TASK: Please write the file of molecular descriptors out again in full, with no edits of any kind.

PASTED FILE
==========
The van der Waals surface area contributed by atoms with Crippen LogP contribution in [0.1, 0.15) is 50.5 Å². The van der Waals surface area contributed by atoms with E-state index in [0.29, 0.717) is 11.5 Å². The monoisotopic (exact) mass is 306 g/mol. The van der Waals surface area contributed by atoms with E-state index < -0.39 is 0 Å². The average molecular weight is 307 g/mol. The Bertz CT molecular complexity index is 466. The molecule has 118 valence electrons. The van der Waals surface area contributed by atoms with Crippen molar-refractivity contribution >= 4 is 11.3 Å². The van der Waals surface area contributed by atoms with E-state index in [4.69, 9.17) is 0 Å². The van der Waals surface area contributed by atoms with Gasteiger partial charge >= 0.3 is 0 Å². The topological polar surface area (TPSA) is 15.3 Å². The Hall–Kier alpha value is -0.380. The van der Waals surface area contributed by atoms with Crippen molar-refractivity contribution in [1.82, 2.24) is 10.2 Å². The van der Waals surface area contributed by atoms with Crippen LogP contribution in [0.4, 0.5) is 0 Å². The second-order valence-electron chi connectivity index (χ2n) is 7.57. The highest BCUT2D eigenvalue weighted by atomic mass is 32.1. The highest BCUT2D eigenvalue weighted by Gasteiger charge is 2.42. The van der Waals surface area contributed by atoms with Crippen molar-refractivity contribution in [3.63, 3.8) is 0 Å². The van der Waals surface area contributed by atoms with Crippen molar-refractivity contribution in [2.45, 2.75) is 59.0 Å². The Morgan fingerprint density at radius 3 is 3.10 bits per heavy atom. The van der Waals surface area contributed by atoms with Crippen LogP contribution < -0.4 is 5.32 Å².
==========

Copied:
The van der Waals surface area contributed by atoms with Crippen LogP contribution in [0.1, 0.15) is 50.5 Å². The van der Waals surface area contributed by atoms with E-state index in [0.29, 0.717) is 11.5 Å². The monoisotopic (exact) mass is 306 g/mol. The van der Waals surface area contributed by atoms with E-state index < -0.39 is 0 Å². The average molecular weight is 307 g/mol. The Bertz CT molecular complexity index is 466. The molecule has 118 valence electrons. The van der Waals surface area contributed by atoms with Crippen molar-refractivity contribution >= 4 is 11.3 Å². The van der Waals surface area contributed by atoms with E-state index in [4.69, 9.17) is 0 Å². The van der Waals surface area contributed by atoms with Gasteiger partial charge >= 0.3 is 0 Å². The topological polar surface area (TPSA) is 15.3 Å². The Hall–Kier alpha value is -0.380. The van der Waals surface area contributed by atoms with Crippen molar-refractivity contribution in [1.82, 2.24) is 10.2 Å². The van der Waals surface area contributed by atoms with Crippen LogP contribution in [0.4, 0.5) is 0 Å². The second-order valence-electron chi connectivity index (χ2n) is 7.57. The highest BCUT2D eigenvalue weighted by atomic mass is 32.1. The highest BCUT2D eigenvalue weighted by Gasteiger charge is 2.42. The van der Waals surface area contributed by atoms with Crippen molar-refractivity contribution in [3.63, 3.8) is 0 Å². The van der Waals surface area contributed by atoms with Crippen molar-refractivity contribution in [2.45, 2.75) is 59.0 Å². The Morgan fingerprint density at radius 3 is 3.10 bits per heavy atom. The van der Waals surface area contributed by atoms with Crippen LogP contribution < -0.4 is 5.32 Å².